Imagine my embarrassment when I realized that you're not supposed to see the Riverboat from Liberty Square proper - after all, the Hall of Presidents is dated 1787 and, per Magic Kingdom 'dated building rules', this is a pretty clear indication of the time period we're supposed to be in. Riverboats weren't really a big part of America until well into the 19th century, and so standing in front of an 18th or 17th century building and seeing a stern wheeler would be, if not intellectually, then emotionally false, regardless of its' value as a crowd draw. The Liberty Belle even has three levels, third decks not having been added to Riverboats in America until Texas joined the union. The third level is thus called the Texas Deck, and so the earliest possible date the Riverboat attraction may exist in is, historically, 1845.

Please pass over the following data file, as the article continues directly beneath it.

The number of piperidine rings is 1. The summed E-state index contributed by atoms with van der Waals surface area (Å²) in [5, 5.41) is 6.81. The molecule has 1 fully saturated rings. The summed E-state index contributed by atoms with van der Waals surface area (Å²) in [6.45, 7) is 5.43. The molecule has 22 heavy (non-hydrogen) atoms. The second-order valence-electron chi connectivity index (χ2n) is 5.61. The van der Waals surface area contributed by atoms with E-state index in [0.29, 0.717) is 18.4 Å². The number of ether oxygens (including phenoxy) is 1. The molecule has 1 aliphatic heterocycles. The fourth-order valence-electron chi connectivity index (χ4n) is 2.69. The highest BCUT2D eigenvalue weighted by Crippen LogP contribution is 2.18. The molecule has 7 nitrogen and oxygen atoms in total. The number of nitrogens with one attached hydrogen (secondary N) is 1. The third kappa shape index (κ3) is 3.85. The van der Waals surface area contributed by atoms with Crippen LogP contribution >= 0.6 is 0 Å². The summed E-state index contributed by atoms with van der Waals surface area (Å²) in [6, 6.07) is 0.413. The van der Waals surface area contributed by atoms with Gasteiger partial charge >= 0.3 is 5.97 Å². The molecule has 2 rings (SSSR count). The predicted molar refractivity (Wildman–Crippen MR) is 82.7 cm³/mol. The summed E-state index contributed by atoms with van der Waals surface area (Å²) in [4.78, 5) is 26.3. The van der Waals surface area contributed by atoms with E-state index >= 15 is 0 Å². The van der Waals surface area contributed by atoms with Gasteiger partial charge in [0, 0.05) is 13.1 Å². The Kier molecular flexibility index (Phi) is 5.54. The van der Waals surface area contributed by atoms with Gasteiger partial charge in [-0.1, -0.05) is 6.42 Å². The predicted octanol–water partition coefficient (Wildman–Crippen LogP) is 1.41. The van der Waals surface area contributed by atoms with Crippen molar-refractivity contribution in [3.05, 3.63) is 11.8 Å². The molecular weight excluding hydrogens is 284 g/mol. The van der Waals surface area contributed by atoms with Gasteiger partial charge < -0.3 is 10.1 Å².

And so the three level Riverboat is hidden by having the boat load on street level and unload well below street level. An appropriately sized building covers it from the Eastern side where it most needs it to be screened out, and a tall spire atop the landing structure integrates subtly to hide the smokestack protruding behind - and it hides it so well that when the boat is docked, it's pretty hard to tell the boat is there at a passing glance!


With and Without Riverboat.